The Creation of a Crusader: Senator Thomas Morris and the Birth of the Antislavery Movement by David C. Crago. Kent State University Press, 2023. Paper, IBSN: 978-1606354636. $39.95.
Thomas Morris, a one-term U.S. senator from Ohio and Liberty Party vice presidential nominee, has often been a footnote in antislavery politics. No historian has attempted a book-length study, and few have discussed Morris’s importance in the development of antislavery political thought. In this biographical account, David C. Crago paints Morris as a key developer—if not the originator—of the Slave Power idea and antislavery Constitutional arguments.
Crago highlights Morris’s feud with John C. Calhoun as the spark that ignited his antislavery constitutionalism. Morris began his senatorial career as an obedient, party-line Jacksonian, not inclined to press controversial ideas. But Morris saw Calhoun as attempting to gain special privileges and protection for slavery from the federal government—something heretical to his first principles. Crago claims Morris was the first to openly challenge Calhoun and the “slave holding power.” The Ohioan saw his southern colleagues’ actions as anti-Jacksonian and anti-democratic—privileging the few over the rights of the many (56).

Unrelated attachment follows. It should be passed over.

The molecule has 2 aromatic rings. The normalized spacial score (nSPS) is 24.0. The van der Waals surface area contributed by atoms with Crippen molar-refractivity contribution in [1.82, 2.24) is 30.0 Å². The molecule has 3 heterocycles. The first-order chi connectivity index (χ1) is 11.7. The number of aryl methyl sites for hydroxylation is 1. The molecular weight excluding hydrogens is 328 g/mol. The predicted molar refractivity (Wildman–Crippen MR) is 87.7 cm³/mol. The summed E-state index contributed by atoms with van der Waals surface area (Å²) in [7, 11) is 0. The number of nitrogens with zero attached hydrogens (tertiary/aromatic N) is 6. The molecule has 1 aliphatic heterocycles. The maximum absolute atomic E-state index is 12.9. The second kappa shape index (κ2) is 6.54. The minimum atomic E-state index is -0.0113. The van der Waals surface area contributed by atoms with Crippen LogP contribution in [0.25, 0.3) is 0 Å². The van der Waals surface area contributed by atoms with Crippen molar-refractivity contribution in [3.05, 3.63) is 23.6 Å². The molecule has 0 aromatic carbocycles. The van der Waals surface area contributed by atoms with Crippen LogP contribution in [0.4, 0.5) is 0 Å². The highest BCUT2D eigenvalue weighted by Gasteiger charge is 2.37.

The author places heavy emphasis on Morris’s contribution to a “true” interpretation of Jeffersonian Democratic principles: one that demanded “exact and equal justice” for all individuals. Bent on securing Jeffersonian equality for Black Americans, Morris concluded radical social inclusion was necessary and began flirting with federal intervention to end slavery (148).
Crago places Morris at the center of the debate over slavery in the late 1830s and early 1840s. By placing Morris in conversation with Calhoun, James Gillespie Birney, Salmon Chase, and Gamaliel Bailey, Crago amplifies a voice that proved crucial in the development of Liberty Party positions.
It Morris’s antislavery conversion was not instant; the senator’s radical beliefs took time to develop. Morris came to his more enlightened position towards the end of his political career. By1841, he opined that Black suffrage was an unalienable right for Black men in Ohio, even though his rivals in the Liberty Party used his previous stances on colonization and Black suffrage against him (139).
Despite lacking an archive of Morris’ personal papers, Crago conducts an excellent study through intensive spadework in newspapers and the personal papers of other prominent politicians. The author successfully pieces together the antislavery convictions of an elusive politician. Crago convincingly suggests that Morris’s arguments were key to developing an antislavery political movement in the United States. The Creation of a Crusader finally trains on Senator Morris the historical attention he deserves.
Frank Kalisik, III, is a Ph.D. candidate in the Department of History at the University of Wisconsin, Milwaukee.